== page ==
Mark your calendars for March 19-21, 2014 in Austin, Texas. This event will immediately follow the Electronic Resources & Libraries conference with overlapping workshops focused on coding and project management skills.

I Don't Know

Piece on NPR about the book: I don't know: In Praise of Admitting Ignorance (Except When You Shouldn't)

Excerpt from NPR piece:
This year's graduating high school class will be the first generation to have grown up entirely under the No Child Left Behind Act, so this is an entire generation of kids that's been raised in an educational environment where there's a premium on knowing the right answer, being able to fill in the correct oval on a test. I worry that we may not be teaching enough the value of experimentation and failure and risk-taking and the process of inquiry.

Book: I don't know: In Praise of Admitting Ignorance (Except When You Shouldn't)

Not a Horse of a Different Color but...A Librarian of a Different Species

From Rocket News a report of a furry assistant librarian manning (or should we say...catting?) the circ desk in Novorossiysk Russia.

Kuzya showed up at the library’s door one day and impressed staff with his uncanny ability to look cute and fluffy. After arching his back and running his face along people’s legs he was able to procure food and (secretly) a warm place to spend cold winter days.

Unfortunately, Kuzya lacked the proper documents to be kept in a public space such as a library, so the staff, seeing the cat’s potential, worked to acquire it. Kuzya would need a cat passport, which apparently does exist. To get it he had an ID chip embedded along with a rabies vaccination.

With the paperwork in order, Kuzya could now openly roam the aisles of the library. Under his new title of “pet” he worked hard licking himself, looking cute, and taking naps so much that the library saw a significant increase in patronage. It turned out that people would come for the cat but stay for the book lending service.

Due to his success, the library promoted Kuzya from “pet” to “assistant librarian”.

WI Board calls for closing library

Yet another library closes! The La Crosse Library Board has recommended the South Community Library be closed as a cost-cutting move, the city’s mayor said Thursday.

The board voted Thursday to propose shutting down the branch library, open since 1922 and at its 1307 S. 16th St. site for more than 60 years, when the city’s Board of Estimates begins meeting Monday on the 2014 budget.

[I'm kidding about the "yet another", I know the research has been done :-)]

Out of Print

LISTen: An LISNews.org Program -- Episode #252

It is a weird, slow news week when the folks at the USDA radio unit are doing reviews of Sharknado that are being released to radio stations across the country. We talk about the news we found and let you hear that wonderful taxpayer-paid movie review in this week's episode.

Related links:

Download here (MP3) (Ogg Vorbis) (E-mail attachment friendly: Speex format) (High Fidelity: Free Lossless Audio Codec), or subscribe to the podcast (MP3) to have episodes delivered to your media player. We suggest subscribing by way of a service like gpodder.net. You can always throw at paperback novel or two at Stephen via Amazon.

This work is licensed under the Creative Commons Attribution-ShareAlike 3.0 United States License. To view a copy of this license, visit http://creativecommons.org/licenses/by-sa/3.0/us/.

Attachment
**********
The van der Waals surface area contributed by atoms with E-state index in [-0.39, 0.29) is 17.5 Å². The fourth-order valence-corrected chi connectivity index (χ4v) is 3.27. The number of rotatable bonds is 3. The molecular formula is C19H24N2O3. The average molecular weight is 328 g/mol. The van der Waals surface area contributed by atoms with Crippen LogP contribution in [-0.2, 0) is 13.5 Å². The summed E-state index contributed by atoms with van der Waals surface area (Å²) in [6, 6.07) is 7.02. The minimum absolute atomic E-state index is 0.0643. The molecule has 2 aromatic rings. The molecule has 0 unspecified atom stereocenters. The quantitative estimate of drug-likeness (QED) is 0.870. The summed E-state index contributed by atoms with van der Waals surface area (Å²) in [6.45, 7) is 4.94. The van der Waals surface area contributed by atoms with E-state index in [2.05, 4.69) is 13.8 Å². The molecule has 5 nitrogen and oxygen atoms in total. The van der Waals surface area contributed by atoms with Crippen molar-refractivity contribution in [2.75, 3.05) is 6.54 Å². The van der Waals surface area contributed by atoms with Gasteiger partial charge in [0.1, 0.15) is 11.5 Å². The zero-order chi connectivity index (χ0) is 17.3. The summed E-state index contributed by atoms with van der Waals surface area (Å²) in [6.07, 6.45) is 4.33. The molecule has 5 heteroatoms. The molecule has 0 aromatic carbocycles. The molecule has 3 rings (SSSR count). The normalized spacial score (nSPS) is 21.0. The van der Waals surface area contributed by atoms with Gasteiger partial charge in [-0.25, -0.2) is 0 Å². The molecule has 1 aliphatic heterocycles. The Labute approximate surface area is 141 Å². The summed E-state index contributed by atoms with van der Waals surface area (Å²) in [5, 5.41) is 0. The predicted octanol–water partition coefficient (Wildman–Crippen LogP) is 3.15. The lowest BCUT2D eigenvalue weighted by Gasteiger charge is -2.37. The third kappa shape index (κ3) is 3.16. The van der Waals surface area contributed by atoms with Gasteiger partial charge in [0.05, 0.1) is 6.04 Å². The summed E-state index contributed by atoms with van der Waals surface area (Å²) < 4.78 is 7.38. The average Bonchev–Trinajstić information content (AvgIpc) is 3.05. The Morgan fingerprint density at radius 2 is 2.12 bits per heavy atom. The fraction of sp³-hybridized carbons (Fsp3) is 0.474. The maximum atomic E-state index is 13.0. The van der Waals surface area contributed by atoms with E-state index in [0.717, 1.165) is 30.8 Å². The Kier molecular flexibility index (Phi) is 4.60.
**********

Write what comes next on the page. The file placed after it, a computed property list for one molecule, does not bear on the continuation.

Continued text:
8:02 minutes (11.08 MB)
mp3

Bookless Public Library Opens In Texas

These library has been discussed before on LISNEWS. NPR is now reporting the library is open.

Mentor Public Library Adds Streaming Media Opportunity For Patrons

Mentor Public Library in Ohio has contracted with Hoopla to provide streaming rich media to patrons in addition to other electronic content on offer from Zinio, Overdrive, and other vendors.

Visiting Libraries and Other Smart Things Bedbugs Do

Small blurb at Wired.com about bedbugs and libraries.

Visiting Libraries and Other Smart Things Bedbugs Do
http://www.wired.com/wiredscience/2013/09/qq_bedbugs/

Book Country

Book Country is a website from Penguin Random House that enables thousands of amateur writers to exchange manuscripts and notes. Some even go on to get their work published. It's like an online MFA program from the comfort of your laptop. Bob speaks to Molly Barton the Global Digital Director for Penguin at Penguin Random House, and Carl E. Reed, an active Book Country user, about the site.

 

On the Media:  http://www.onthemedia.org/2013/sep/06/book-country/

Wealthy Virginia Suburbs Poised to Cut Library Services

From the Falls Church, VA News Press: Mark September 11, 2013 on your calendars. That is the date the Fairfax County Public Libraries (FCPL) Board of Trustees will meet and vote on the FCPL Administration’s “BETA Project” to “streamline” services at all county libraries. If approved the “BETA Project” is scheduled to go into effect initially at Reston Regional Library, the system’s largest, and Burke Centre Community Library. The changes include, but are not limited to:

• Drastically reducing the number of staff available to serve library patrons

• Eliminating the requirement for ANY staff member to have a Masters of Library Science (MLS) Degree

• Eliminating children/youth services librarians

Reduction in Staff– At Reston, the model for regional libraries like Tysons-Pimmit, the staff will be reduced from 20.5 to 13.5 positions and at Burke Centre, the model for community libraries like Thomas Jefferson, it will be reduced from 9.5 to 7 positions.

Elimination of MLS– Not only will the staff be reduced, but so will their pay grades and salaries. FCPL will be the only library system in the regional consortium of libraries not requiring any staff member to have an MLS. Librarian positions will no longer exist, because under Virginia law, librarians must have an MLS/advanced certification for any political subdivision with a population of at least 15,000.